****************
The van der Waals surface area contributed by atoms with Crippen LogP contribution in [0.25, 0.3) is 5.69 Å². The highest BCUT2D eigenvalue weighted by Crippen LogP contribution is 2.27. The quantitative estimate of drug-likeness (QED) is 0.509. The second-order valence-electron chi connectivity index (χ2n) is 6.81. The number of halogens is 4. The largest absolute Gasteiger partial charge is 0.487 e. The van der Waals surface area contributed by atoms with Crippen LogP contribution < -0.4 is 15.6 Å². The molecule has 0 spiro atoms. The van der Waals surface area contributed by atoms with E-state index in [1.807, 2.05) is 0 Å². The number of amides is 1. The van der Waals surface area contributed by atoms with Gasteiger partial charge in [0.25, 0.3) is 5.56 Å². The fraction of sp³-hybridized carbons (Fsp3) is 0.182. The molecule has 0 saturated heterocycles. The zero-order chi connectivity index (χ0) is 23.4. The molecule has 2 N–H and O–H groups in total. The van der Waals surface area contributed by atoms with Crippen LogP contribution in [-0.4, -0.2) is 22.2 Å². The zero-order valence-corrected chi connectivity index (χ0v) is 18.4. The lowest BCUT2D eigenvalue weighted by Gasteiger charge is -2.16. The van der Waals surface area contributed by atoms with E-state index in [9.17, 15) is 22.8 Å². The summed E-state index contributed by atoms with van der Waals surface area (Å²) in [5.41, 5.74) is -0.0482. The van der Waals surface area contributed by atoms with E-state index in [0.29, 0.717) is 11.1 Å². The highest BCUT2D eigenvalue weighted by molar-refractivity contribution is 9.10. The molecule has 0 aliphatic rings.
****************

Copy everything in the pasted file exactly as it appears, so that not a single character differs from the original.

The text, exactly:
The van der Waals surface area contributed by atoms with Crippen LogP contribution in [0.25, 0.3) is 5.69 Å². The highest BCUT2D eigenvalue weighted by Crippen LogP contribution is 2.27. The quantitative estimate of drug-likeness (QED) is 0.509. The second-order valence-electron chi connectivity index (χ2n) is 6.81. The number of halogens is 4. The largest absolute Gasteiger partial charge is 0.487 e. The van der Waals surface area contributed by atoms with Crippen LogP contribution < -0.4 is 15.6 Å². The molecule has 0 spiro atoms. The van der Waals surface area contributed by atoms with E-state index in [1.807, 2.05) is 0 Å². The number of amides is 1. The van der Waals surface area contributed by atoms with Gasteiger partial charge in [0.25, 0.3) is 5.56 Å². The fraction of sp³-hybridized carbons (Fsp3) is 0.182. The molecule has 0 saturated heterocycles. The zero-order chi connectivity index (χ0) is 23.4. The molecule has 2 N–H and O–H groups in total. The van der Waals surface area contributed by atoms with Crippen LogP contribution in [-0.4, -0.2) is 22.2 Å². The zero-order valence-corrected chi connectivity index (χ0v) is 18.4. The lowest BCUT2D eigenvalue weighted by Gasteiger charge is -2.16. The van der Waals surface area contributed by atoms with E-state index in [9.17, 15) is 22.8 Å². The summed E-state index contributed by atoms with van der Waals surface area (Å²) in [5.41, 5.74) is -0.0482. The van der Waals surface area contributed by atoms with E-state index in [0.29, 0.717) is 11.1 Å². The highest BCUT2D eigenvalue weighted by molar-refractivity contribution is 9.10. The molecule has 0 aliphatic rings.